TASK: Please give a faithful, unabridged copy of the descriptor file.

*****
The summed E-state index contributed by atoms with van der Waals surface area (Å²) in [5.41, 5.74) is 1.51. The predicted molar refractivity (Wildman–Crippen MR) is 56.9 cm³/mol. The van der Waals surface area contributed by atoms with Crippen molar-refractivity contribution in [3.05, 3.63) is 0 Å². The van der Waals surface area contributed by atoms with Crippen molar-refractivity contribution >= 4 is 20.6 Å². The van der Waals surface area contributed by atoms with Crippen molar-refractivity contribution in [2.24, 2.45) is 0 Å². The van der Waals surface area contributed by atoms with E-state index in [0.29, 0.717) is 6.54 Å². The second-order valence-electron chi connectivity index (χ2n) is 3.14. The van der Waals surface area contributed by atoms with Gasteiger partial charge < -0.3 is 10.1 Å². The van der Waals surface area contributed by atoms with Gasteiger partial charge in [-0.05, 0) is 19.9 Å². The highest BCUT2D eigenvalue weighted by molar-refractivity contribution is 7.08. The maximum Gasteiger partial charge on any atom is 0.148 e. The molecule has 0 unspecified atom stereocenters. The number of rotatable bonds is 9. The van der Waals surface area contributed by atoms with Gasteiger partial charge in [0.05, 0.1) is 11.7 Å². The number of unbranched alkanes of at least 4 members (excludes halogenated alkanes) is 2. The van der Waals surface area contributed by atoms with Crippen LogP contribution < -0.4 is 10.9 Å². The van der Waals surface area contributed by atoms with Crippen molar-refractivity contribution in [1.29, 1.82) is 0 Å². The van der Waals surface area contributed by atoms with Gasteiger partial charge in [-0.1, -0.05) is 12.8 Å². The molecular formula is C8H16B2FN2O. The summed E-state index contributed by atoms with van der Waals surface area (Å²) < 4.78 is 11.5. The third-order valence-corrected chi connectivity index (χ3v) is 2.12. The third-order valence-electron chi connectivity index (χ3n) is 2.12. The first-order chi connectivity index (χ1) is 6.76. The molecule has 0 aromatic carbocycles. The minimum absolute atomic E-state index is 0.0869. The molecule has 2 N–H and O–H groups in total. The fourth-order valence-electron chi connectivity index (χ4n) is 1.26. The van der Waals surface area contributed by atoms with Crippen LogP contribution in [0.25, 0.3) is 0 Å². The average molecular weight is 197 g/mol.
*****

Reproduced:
The summed E-state index contributed by atoms with van der Waals surface area (Å²) in [5.41, 5.74) is 1.51. The predicted molar refractivity (Wildman–Crippen MR) is 56.9 cm³/mol. The van der Waals surface area contributed by atoms with Crippen molar-refractivity contribution in [3.05, 3.63) is 0 Å². The van der Waals surface area contributed by atoms with Crippen molar-refractivity contribution >= 4 is 20.6 Å². The van der Waals surface area contributed by atoms with Crippen molar-refractivity contribution in [2.24, 2.45) is 0 Å². The van der Waals surface area contributed by atoms with E-state index in [0.29, 0.717) is 6.54 Å². The second-order valence-electron chi connectivity index (χ2n) is 3.14. The van der Waals surface area contributed by atoms with Gasteiger partial charge < -0.3 is 10.1 Å². The van der Waals surface area contributed by atoms with Gasteiger partial charge in [-0.05, 0) is 19.9 Å². The highest BCUT2D eigenvalue weighted by molar-refractivity contribution is 7.08. The maximum Gasteiger partial charge on any atom is 0.148 e. The molecule has 0 unspecified atom stereocenters. The number of rotatable bonds is 9. The van der Waals surface area contributed by atoms with Gasteiger partial charge in [0.05, 0.1) is 11.7 Å². The number of unbranched alkanes of at least 4 members (excludes halogenated alkanes) is 2. The van der Waals surface area contributed by atoms with Crippen LogP contribution < -0.4 is 10.9 Å². The van der Waals surface area contributed by atoms with Crippen molar-refractivity contribution in [1.29, 1.82) is 0 Å². The van der Waals surface area contributed by atoms with Gasteiger partial charge in [-0.1, -0.05) is 12.8 Å². The molecular formula is C8H16B2FN2O. The summed E-state index contributed by atoms with van der Waals surface area (Å²) < 4.78 is 11.5. The third-order valence-corrected chi connectivity index (χ3v) is 2.12. The third-order valence-electron chi connectivity index (χ3n) is 2.12. The first-order chi connectivity index (χ1) is 6.76. The molecule has 0 aromatic carbocycles. The minimum absolute atomic E-state index is 0.0869. The molecule has 2 N–H and O–H groups in total. The fourth-order valence-electron chi connectivity index (χ4n) is 1.26. The van der Waals surface area contributed by atoms with Crippen LogP contribution in [0.25, 0.3) is 0 Å². The average molecular weight is 197 g/mol.